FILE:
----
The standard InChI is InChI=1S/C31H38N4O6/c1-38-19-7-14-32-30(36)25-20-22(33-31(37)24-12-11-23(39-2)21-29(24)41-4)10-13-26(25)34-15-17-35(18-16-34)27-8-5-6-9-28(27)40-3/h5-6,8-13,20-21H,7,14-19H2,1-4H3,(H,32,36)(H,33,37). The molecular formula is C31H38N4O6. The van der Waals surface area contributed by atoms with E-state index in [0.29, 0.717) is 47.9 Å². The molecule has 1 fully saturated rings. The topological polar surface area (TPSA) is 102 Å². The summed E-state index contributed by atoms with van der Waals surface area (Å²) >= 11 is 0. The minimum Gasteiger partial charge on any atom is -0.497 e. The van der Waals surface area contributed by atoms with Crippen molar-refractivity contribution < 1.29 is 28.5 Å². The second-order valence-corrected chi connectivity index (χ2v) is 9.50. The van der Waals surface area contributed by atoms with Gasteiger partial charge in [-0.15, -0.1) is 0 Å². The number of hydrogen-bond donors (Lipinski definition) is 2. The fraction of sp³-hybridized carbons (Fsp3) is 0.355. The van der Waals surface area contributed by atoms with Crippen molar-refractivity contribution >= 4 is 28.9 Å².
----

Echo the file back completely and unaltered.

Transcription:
The standard InChI is InChI=1S/C31H38N4O6/c1-38-19-7-14-32-30(36)25-20-22(33-31(37)24-12-11-23(39-2)21-29(24)41-4)10-13-26(25)34-15-17-35(18-16-34)27-8-5-6-9-28(27)40-3/h5-6,8-13,20-21H,7,14-19H2,1-4H3,(H,32,36)(H,33,37). The molecular formula is C31H38N4O6. The van der Waals surface area contributed by atoms with E-state index in [0.29, 0.717) is 47.9 Å². The molecule has 1 fully saturated rings. The topological polar surface area (TPSA) is 102 Å². The summed E-state index contributed by atoms with van der Waals surface area (Å²) >= 11 is 0. The minimum Gasteiger partial charge on any atom is -0.497 e. The van der Waals surface area contributed by atoms with Crippen molar-refractivity contribution < 1.29 is 28.5 Å². The second-order valence-corrected chi connectivity index (χ2v) is 9.50. The van der Waals surface area contributed by atoms with Gasteiger partial charge in [-0.15, -0.1) is 0 Å². The number of hydrogen-bond donors (Lipinski definition) is 2. The fraction of sp³-hybridized carbons (Fsp3) is 0.355. The van der Waals surface area contributed by atoms with Crippen molar-refractivity contribution >= 4 is 28.9 Å².